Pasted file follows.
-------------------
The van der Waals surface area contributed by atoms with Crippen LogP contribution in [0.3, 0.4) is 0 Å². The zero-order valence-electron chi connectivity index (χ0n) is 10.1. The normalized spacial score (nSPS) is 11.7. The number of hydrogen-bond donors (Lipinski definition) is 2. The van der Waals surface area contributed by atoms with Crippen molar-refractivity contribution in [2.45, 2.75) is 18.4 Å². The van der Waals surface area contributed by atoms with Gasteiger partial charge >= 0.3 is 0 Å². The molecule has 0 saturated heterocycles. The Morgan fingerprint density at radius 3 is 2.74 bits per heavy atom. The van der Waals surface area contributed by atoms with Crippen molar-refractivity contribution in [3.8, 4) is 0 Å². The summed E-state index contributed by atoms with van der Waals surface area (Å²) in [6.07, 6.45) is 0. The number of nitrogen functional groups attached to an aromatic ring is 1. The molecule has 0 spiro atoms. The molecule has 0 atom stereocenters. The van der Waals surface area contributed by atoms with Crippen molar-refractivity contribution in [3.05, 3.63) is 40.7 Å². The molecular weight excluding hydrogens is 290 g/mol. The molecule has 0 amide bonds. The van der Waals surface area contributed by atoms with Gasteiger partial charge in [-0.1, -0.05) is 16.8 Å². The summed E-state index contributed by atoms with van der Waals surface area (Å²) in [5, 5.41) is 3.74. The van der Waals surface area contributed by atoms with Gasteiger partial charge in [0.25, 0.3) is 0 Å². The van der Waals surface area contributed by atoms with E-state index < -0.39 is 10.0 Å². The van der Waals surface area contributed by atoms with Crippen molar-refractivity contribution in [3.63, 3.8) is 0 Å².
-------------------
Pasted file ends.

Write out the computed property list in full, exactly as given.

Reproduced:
The van der Waals surface area contributed by atoms with Crippen LogP contribution in [0.3, 0.4) is 0 Å². The zero-order valence-electron chi connectivity index (χ0n) is 10.1. The normalized spacial score (nSPS) is 11.7. The number of hydrogen-bond donors (Lipinski definition) is 2. The van der Waals surface area contributed by atoms with Crippen molar-refractivity contribution in [2.45, 2.75) is 18.4 Å². The van der Waals surface area contributed by atoms with Gasteiger partial charge >= 0.3 is 0 Å². The molecule has 0 saturated heterocycles. The Morgan fingerprint density at radius 3 is 2.74 bits per heavy atom. The van der Waals surface area contributed by atoms with Crippen molar-refractivity contribution in [3.8, 4) is 0 Å². The summed E-state index contributed by atoms with van der Waals surface area (Å²) in [6.07, 6.45) is 0. The number of nitrogen functional groups attached to an aromatic ring is 1. The molecule has 0 spiro atoms. The molecule has 0 atom stereocenters. The van der Waals surface area contributed by atoms with Crippen molar-refractivity contribution in [3.05, 3.63) is 40.7 Å². The molecular weight excluding hydrogens is 290 g/mol. The molecule has 0 amide bonds. The van der Waals surface area contributed by atoms with Gasteiger partial charge in [-0.1, -0.05) is 16.8 Å². The summed E-state index contributed by atoms with van der Waals surface area (Å²) in [5, 5.41) is 3.74. The van der Waals surface area contributed by atoms with Gasteiger partial charge in [0.25, 0.3) is 0 Å². The van der Waals surface area contributed by atoms with E-state index < -0.39 is 10.0 Å². The van der Waals surface area contributed by atoms with Crippen molar-refractivity contribution in [3.63, 3.8) is 0 Å².